Since you asked for thoughts and advice, mine would be to think twice about square IBC totes even if you do go the route of a settling chamber. A proper SC is cone shaped at the bottom, and you can flush it easily by opening a valve to empty just the bottom section where the debris has accumulated, or (as mine are set up) have a submersible sump pump down at the bottom to regularly pump out the waste. Mine is automated to pump for 20 seconds every 2 hours with an auto refill, as well, and this gives me zero maintenance for my SC’s, and uses about a gallon of water each flush.
      I can’t imagine how you would clean out a flat bottom tank without either using a pond vac or emptying the entire tote and then hosing out the bottom. A lot of work and water, which probably won’t get done often enough, leaving the waste sitting in the water column for way too long.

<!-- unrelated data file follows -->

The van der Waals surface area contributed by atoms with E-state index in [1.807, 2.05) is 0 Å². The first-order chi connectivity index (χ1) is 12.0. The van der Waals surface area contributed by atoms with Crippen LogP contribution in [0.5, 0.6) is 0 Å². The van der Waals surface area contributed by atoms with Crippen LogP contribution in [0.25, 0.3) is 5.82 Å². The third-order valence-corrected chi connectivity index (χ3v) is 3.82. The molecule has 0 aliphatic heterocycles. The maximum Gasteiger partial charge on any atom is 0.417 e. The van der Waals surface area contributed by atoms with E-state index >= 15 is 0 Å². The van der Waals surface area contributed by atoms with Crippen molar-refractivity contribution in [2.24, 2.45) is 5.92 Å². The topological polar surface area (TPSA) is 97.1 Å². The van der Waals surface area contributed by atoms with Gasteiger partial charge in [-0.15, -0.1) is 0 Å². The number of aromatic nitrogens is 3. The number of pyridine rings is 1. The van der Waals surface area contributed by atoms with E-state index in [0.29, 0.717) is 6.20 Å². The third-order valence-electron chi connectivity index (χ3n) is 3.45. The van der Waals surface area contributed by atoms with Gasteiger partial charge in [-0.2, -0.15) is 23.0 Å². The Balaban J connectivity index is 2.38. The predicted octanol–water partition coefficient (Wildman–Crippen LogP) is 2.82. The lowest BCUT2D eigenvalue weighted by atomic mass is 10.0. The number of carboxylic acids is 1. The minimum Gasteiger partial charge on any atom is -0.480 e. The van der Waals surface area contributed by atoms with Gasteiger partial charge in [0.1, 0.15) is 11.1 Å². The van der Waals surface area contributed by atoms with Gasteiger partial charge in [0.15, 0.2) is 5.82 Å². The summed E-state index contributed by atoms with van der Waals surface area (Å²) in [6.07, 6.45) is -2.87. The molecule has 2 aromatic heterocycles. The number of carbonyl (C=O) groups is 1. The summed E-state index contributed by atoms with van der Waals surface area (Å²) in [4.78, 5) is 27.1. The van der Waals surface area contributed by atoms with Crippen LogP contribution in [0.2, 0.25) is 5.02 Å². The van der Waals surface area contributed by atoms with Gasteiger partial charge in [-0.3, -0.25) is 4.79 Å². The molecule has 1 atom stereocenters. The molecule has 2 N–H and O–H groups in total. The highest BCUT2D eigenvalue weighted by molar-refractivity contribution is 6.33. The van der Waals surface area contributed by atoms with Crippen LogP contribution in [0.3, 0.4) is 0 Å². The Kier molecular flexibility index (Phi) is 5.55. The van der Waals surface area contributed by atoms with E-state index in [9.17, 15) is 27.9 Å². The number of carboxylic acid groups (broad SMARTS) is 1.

Zero maintenance.. now you're talking my language.. lol Cleaning a square tank would present it's challenges.

      Quote Originally Posted by GloriaL View Post
      It has been said that you need a minimum of 10% of pond volume in a settlement chamber in order to have enough dwell time for debris to settle out. Have you thought about going up two feet to prtect the pond from runoff it would give you a good deal more volume plus a place to sit and easier access to the koi. ( My knees are no longer happy kneeling on the ground!)
      My current plan is to something similar. Bring the low end up to the height of the upper end, then regrade for a brick patio (grand plans), but I would gain part of the depth I want bu coming above ground 1-2 feet. Not to mention, digging another foot in this Carolina clay is a daunting task even with a backhoe.

    12. #12